Saturday, December 09, 2017


The Human Vomedy

Aldous Huxley (1894-1963), "On Deviating into Sense," On the Margin: Notes & Essays (London: Chatto and Windus, 1923; rpt. 1928), pp. 81-86 (at 81-82):
No one will ever know the history of all the happy mistakes, the accidents and unconscious deviations into genius, that have helped to enrich the world's art. They are probably countless. I myself have deviated more than once into accidental felicities. Recently, for example, the hazards of careless typewriting caused me to invent a new portmanteau word of the most brilliantly Laforguian quality. I had meant to write the phrase "the Human Comedy," but, by a happy slip, I put my finger on the letter that stands next to "C" on the universal keyboard. When I came to read over the completed page I found that I had written "the Human Vomedy". Was there ever a criticism of life more succinct and expressive? To the more sensitive and queasy among the gods the last few years must indeed have seemed a vomedy of the first order.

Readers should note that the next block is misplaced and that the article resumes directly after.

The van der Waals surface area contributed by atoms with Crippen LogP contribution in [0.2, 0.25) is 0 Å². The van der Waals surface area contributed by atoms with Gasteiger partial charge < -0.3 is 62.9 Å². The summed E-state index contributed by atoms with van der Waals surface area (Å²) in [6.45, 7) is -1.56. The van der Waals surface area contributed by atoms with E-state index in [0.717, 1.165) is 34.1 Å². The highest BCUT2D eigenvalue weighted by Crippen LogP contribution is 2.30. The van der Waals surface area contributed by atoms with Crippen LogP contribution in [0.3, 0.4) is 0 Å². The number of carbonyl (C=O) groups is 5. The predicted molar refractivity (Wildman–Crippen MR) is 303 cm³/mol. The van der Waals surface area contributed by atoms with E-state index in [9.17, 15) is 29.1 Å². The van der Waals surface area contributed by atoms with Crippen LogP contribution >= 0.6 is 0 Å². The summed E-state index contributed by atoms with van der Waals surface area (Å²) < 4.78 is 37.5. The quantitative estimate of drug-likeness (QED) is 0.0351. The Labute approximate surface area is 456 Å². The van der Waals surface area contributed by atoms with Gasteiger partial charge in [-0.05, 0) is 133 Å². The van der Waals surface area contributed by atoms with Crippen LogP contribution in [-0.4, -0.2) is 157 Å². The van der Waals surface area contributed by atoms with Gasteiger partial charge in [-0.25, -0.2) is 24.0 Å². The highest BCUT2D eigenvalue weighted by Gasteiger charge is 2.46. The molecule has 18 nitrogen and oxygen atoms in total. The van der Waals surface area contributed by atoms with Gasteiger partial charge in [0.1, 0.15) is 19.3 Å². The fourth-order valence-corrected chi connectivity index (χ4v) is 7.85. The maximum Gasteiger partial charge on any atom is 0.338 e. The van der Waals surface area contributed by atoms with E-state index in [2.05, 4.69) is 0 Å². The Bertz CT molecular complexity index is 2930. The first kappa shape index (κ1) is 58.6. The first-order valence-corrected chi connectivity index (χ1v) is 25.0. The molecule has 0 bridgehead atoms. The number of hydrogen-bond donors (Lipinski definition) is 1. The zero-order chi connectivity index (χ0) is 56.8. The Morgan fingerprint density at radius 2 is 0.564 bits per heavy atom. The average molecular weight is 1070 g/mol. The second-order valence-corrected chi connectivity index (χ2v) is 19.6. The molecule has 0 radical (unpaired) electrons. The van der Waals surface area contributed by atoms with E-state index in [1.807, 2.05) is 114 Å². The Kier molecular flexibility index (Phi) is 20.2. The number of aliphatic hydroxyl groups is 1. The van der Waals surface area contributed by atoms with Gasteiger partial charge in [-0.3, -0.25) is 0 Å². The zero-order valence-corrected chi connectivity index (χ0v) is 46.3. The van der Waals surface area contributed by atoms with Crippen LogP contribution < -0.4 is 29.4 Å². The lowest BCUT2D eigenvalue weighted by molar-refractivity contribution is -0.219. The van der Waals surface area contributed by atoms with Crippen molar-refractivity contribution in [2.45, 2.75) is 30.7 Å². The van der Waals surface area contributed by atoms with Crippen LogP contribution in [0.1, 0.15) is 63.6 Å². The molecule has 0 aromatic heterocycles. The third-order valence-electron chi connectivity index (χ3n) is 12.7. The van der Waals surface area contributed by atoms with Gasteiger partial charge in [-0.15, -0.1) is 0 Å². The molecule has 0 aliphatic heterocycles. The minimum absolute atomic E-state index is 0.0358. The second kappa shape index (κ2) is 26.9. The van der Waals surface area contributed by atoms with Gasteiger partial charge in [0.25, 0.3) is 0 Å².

Hat tip: Eric Thomson.

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